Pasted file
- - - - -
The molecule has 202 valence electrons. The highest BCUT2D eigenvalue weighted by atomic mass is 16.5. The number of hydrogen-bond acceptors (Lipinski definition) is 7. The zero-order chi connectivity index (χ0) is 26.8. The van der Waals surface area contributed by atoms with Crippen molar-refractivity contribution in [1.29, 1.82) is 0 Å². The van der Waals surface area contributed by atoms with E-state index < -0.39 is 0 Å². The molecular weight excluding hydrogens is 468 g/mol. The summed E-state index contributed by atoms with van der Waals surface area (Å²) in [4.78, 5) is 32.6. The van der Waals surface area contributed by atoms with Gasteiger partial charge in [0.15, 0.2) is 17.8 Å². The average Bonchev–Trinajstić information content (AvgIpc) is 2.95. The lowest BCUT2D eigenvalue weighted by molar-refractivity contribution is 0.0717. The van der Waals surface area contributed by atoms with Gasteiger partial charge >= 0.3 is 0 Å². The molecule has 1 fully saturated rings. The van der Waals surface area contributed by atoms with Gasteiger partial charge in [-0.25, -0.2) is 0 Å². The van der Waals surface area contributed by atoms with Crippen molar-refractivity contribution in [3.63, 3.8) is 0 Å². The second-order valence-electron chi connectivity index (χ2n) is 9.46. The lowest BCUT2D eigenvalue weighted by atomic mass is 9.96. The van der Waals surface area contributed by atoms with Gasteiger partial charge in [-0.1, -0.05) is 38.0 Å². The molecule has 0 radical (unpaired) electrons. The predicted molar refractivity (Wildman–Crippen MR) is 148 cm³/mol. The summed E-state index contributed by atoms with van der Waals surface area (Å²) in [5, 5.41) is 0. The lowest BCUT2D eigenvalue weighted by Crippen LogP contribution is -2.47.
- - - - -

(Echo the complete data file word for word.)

The molecule has 202 valence electrons. The highest BCUT2D eigenvalue weighted by atomic mass is 16.5. The number of hydrogen-bond acceptors (Lipinski definition) is 7. The zero-order chi connectivity index (χ0) is 26.8. The van der Waals surface area contributed by atoms with Crippen molar-refractivity contribution in [1.29, 1.82) is 0 Å². The van der Waals surface area contributed by atoms with E-state index < -0.39 is 0 Å². The molecular weight excluding hydrogens is 468 g/mol. The summed E-state index contributed by atoms with van der Waals surface area (Å²) in [4.78, 5) is 32.6. The van der Waals surface area contributed by atoms with Gasteiger partial charge in [0.15, 0.2) is 17.8 Å². The average Bonchev–Trinajstić information content (AvgIpc) is 2.95. The lowest BCUT2D eigenvalue weighted by molar-refractivity contribution is 0.0717. The van der Waals surface area contributed by atoms with Gasteiger partial charge >= 0.3 is 0 Å². The molecule has 1 fully saturated rings. The van der Waals surface area contributed by atoms with Gasteiger partial charge in [-0.25, -0.2) is 0 Å². The van der Waals surface area contributed by atoms with Crippen molar-refractivity contribution in [3.63, 3.8) is 0 Å². The second-order valence-electron chi connectivity index (χ2n) is 9.46. The lowest BCUT2D eigenvalue weighted by atomic mass is 9.96. The van der Waals surface area contributed by atoms with Gasteiger partial charge in [-0.1, -0.05) is 38.0 Å². The molecule has 0 radical (unpaired) electrons. The predicted molar refractivity (Wildman–Crippen MR) is 148 cm³/mol. The summed E-state index contributed by atoms with van der Waals surface area (Å²) in [5, 5.41) is 0. The lowest BCUT2D eigenvalue weighted by Crippen LogP contribution is -2.47.